Listening for the Noise You Can’t Always Hear

Children’s hearing loss: How to identify and prevent the threats to your kids’ hearing.

Plucking out your earbuds at the end of an especially enthusiastic workout. Exiting the theater after watching the latest action movie sequel. You know instantly when your hearing’s off. But the threats to your kids’ hearing aren’t always so easy to identify.

A National Hearing Conservation Association survey of 110 children, ages 6 to 14, found that their average daytime noise level was equivalent to city traffic. And out on the playground, it reached the same heights as a busy subway stop or a concert.

Hearing loss in children is a growing concern. Three million people under the age of 18 in this country have some degree of it. The increasingly constant barrage of noise poses an even larger threat to them, impairing their language, reading and learning skills and sabotaging their social interactions.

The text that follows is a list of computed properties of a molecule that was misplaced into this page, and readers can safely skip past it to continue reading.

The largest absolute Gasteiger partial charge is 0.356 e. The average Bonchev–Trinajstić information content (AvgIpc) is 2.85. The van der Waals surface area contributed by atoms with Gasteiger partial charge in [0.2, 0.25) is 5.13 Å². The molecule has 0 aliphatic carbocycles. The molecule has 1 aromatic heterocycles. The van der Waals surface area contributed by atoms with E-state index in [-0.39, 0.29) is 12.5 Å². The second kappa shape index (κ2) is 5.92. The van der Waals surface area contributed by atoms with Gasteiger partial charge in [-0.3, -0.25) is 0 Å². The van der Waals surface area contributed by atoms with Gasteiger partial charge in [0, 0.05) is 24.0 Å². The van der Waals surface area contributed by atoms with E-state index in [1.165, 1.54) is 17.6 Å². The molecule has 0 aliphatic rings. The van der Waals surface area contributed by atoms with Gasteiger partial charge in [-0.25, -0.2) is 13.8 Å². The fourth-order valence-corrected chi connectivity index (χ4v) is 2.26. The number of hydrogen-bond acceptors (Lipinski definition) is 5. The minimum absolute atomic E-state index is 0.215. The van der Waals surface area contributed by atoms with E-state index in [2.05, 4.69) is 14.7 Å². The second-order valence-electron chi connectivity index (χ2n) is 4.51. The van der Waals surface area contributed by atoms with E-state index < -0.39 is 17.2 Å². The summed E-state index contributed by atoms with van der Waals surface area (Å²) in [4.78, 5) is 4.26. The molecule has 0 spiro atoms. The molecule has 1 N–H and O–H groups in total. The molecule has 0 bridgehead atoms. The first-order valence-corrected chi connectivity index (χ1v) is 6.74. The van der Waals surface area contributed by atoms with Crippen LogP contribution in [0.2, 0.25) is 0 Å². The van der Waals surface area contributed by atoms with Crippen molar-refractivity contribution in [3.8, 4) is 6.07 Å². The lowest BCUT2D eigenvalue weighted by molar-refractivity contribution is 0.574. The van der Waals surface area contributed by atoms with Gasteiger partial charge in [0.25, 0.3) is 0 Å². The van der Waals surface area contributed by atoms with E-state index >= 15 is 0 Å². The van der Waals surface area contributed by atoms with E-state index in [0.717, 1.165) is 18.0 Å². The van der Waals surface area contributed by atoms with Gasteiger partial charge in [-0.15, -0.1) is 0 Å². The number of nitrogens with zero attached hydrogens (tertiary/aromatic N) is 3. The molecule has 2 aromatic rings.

Noise Awareness Day, April 27, is a good reminder to pay closer attention to your home environment and kids’ activities. Test the noise levels of their toys. Anything louder than a power tool, throw away. Keep the TV volume at a suitable level, especially when they’re playing video games, which can get as loud as a jackhammer. If you have to shout to be heard from three feet away, it’s too loud. And educate them on the damage that can be done by listening to loud music through earbuds or headphones for long stretches.

Help your children appreciate how valuable a little quiet can be. Read to them. Or encourage them to read on their own. Turn dinner into more than a meal. While everyone’s gathered around the table, talk to them. Be sure to listen, too.

Finally, keep an eye out for the warning signs of noise-induced hearing loss (ringing in the ears, muffled-sounding speech). If you have questions or concerns, discuss them with your pediatrician or a licensed audiologist. Though permanent, noise-induced hearing loss is preventable.

 

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